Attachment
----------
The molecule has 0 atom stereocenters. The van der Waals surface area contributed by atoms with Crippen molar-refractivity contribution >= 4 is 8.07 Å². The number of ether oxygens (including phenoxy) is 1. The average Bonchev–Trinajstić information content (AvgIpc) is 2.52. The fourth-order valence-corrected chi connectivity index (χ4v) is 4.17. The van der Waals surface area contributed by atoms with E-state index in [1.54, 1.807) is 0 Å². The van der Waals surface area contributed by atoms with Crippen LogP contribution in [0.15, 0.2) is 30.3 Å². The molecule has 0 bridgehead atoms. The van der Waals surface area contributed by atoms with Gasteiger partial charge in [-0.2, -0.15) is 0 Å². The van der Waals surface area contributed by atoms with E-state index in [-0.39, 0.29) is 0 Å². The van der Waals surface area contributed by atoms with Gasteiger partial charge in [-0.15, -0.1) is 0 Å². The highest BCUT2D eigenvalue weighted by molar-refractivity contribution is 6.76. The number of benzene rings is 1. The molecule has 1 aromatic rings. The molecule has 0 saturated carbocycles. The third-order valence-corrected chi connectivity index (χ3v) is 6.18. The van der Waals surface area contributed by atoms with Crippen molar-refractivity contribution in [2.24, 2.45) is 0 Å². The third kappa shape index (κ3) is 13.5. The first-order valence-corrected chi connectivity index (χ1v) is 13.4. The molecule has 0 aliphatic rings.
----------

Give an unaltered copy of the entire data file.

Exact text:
The molecule has 0 atom stereocenters. The van der Waals surface area contributed by atoms with Crippen molar-refractivity contribution >= 4 is 8.07 Å². The number of ether oxygens (including phenoxy) is 1. The average Bonchev–Trinajstić information content (AvgIpc) is 2.52. The fourth-order valence-corrected chi connectivity index (χ4v) is 4.17. The van der Waals surface area contributed by atoms with E-state index in [1.54, 1.807) is 0 Å². The van der Waals surface area contributed by atoms with Crippen LogP contribution in [0.15, 0.2) is 30.3 Å². The molecule has 0 bridgehead atoms. The van der Waals surface area contributed by atoms with Gasteiger partial charge in [-0.2, -0.15) is 0 Å². The van der Waals surface area contributed by atoms with E-state index in [-0.39, 0.29) is 0 Å². The van der Waals surface area contributed by atoms with Gasteiger partial charge in [-0.15, -0.1) is 0 Å². The highest BCUT2D eigenvalue weighted by molar-refractivity contribution is 6.76. The number of benzene rings is 1. The molecule has 1 aromatic rings. The molecule has 0 saturated carbocycles. The third-order valence-corrected chi connectivity index (χ3v) is 6.18. The van der Waals surface area contributed by atoms with Crippen molar-refractivity contribution in [2.24, 2.45) is 0 Å². The third kappa shape index (κ3) is 13.5. The first-order valence-corrected chi connectivity index (χ1v) is 13.4. The molecule has 0 aliphatic rings.